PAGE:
The Redskins: Bring It Down

I first heard The Redskins’ ‘Bring It Down (This Insane Thing)’ circa 1985 on ‘The Max Headroom Show’, but, beyond clocking Alexei Sayle’s performance in the video, I didn’t know what to make of it at the time. It didn’t help that Max was speaking in tongues all over it.

Listening back to the song recently, I was seriously impressed. There are shades of early ’80s punk/funk: Gang Of Four, 23 Skidoo, A Certain Ratio, plus a bit of Dexys/Jo Boxers, and there’s also a superb horn arrangement in a great (or not-so-great, depending on your predilection for horn sections) period for horn sections.

The lyrics seem fairly revelant in a post-Grenfell world (well, they’re probably a bit better than ‘Oh-Jeremy-Corbyn’…) and feature somewhat of a classic first line, parodying Prime Minister Harold Macmillan’s famous 1957 speech: ‘You’ve never had it so good/The favourite phrase of those who’ve always had it better…’

The band’s break-up as announced in the NME – click to enlarge

The band are a solid, funky little unit and I like singer Chris Dean’s chuckling Melle Mel homage and general swagger – it’s a classic ’80s vocal performance. Their Wikipedia entry says that The Style Council’s Steve White plays drums on this but it doesn’t particularly sound like him.

The Redskins burned fairly brightly for four years, starting out as an NME-approved indie act and then graduating to a major-label deal in the classic ’80s style. They split up after their Anti-Apartheid tour of 1986. ‘Bring It Down’ was their one and only UK top 40 single – a fairly poor return when such blue-eyed-soul inanities like The Blow Monkeys’ ‘It Doesn’t Have To Be This Way’ were just around the corner.

Where are they now? Who knows? No reunion. No sell-out. One near-hit.

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Ladies And Gentlemen, It’s Max…Headroom!

388px-Mhcom_max_headroom_guidetolife_frontYep, it’s M-M-M-M-Max, scourge of celebrities everywhere and purveyor of surreal one-liners, bizarre stream-of-consciousness meanderings and often-quite-obscure music videos.

Max was created in 1985 by Annabel Jankel (sister of Ian Dury-collaborator Chaz), Rocky Morton and George Stone as rather eccentric, attention-grabbing ‘talking head’ to present videos on the burgeoning Channel Four (actually, with hindsight, it’s strange that no other terrestrial TV channels had aped the MTV format before Max came along).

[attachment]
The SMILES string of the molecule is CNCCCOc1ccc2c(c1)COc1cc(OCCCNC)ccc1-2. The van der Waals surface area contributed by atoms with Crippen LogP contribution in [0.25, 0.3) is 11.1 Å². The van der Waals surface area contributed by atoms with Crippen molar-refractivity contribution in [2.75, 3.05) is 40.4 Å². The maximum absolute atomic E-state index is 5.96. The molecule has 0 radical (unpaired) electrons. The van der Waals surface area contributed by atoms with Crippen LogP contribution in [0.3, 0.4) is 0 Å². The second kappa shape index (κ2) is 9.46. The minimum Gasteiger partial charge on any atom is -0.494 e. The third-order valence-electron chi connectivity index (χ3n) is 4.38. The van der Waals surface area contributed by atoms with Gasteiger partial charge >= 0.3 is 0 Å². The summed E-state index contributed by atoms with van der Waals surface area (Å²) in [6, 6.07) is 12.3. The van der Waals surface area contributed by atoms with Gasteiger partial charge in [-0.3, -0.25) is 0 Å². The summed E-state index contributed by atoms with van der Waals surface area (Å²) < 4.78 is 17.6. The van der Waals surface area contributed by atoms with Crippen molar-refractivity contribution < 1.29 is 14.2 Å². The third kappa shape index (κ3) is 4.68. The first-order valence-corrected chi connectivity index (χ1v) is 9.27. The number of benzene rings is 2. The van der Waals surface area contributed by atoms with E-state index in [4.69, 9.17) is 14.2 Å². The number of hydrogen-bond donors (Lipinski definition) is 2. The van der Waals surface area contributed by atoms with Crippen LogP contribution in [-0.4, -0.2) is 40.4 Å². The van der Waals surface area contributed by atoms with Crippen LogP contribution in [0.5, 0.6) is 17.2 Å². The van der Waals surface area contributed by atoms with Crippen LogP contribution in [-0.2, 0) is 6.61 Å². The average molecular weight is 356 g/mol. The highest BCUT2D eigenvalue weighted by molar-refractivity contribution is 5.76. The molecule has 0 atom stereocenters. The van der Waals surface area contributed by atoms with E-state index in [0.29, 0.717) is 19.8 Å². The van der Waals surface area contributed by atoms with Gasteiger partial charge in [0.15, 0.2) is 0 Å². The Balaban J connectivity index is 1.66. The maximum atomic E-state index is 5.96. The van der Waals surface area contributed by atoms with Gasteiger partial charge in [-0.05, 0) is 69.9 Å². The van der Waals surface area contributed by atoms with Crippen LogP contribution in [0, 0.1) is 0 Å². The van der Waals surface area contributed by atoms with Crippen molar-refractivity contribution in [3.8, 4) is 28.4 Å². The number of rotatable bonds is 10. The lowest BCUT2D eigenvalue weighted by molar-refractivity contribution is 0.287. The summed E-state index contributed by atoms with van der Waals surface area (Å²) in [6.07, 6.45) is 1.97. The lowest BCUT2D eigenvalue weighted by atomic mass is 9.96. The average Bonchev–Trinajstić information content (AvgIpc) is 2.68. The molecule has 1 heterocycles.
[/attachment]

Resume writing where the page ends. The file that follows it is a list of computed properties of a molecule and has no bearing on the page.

Brilliantly played by Matt Frewer, who apparently had to endure over four hours in the make-up chair before each day of filming, Max was born in a one-off drama that played on Channel Four in 1985. He then returned to front two series in 1985 and 1986 and two further series emerged on US TV in ’87 and ’88.

I think it’s fair to say people either loved or hated Max. I confess I was an immediate fan. I even bought the book! Large swathes of his monologues are indelibly etched on my memory – maybe they tapped into how my teenage mind was being wired. Even today, I can’t hear the words ‘Sebastian Coe’ without thinking of Max’s unique delivery.

I also discovered some good music and vids on his shows too, including Peter Gabriel’s live version of ‘I Don’t Remember’, The Redskins’ ‘Bring It Down’, Donald Fagen’s amazing ‘New Frontier’ vid (directed by Jankel and Morton) and Sid Vicious’s terrifying ‘My Way’ (how did that get onto pre-watershed TV?).

Most of the press attention was aimed at the state-of-the-art computer graphics, his incredible make-up job and bizarre speech patterns. But, apart from the music vids, what immediately hooked me was his smarmy, gleeful piss-taking. He was kind of a mixture of Fletch and Johnny Rotten. There was also a touch of Dan Aykroyd/Chevy Chase’s portentous Weekend Update newsreaders on ‘Saturday Night Live’.

Though the show had three regular writers – David Hanson, Tim John and Paul Owen – Frewer apparently improvised a large part of Max’s ramblings. I always assumed Max’s ‘cool guy’ persona was coming from Steve Martin (with a soupçon of David Byrne’s big suit from ‘Stop Making Sense’), but Frewer claims that he based Max’s shtick on Ted Knight’s hilariously hammy portrayal of Ted Baxter in ‘The Mary Tyler Moore Show’. This performance was new to me, but watching it now makes perfect sense. I’ve always been a huge fan of Knight’s brilliant turn as Judge Smails in ‘Caddyshack’.

Ted_Knight_1972

Ted Knight, inspiration for Max

Possibly the sections of the show which have the most relevance now are Max’s interviews with stars like Sting (see below), Boy George and David Byrne. Years before Dennis Pennis, he was hilariously detached, if not downright dismissive of their celebrity status. I love the way he ridicules Sting’s new ‘jazz’ direction.

Later on, the tables were turned as Max found himself being interviewed on primetime chat shows by David Letterman and Terry Wogan. He calls Letterman ‘Davey-doo’ throughout and seems to be slowly driving him to distraction. By contrast, Terry is more than happy to play along, as is his wont.

Max signed off from his UK TV series with a rather lovely little ballad, which, I confess, still threatens to put a lump in my throat. Hey, I know, the mid-life crisis is kicking in big-time… I had a few episodes on video for many years but chucked them out a while ago – a big mistake, as there’s still no sign of a UK DVD.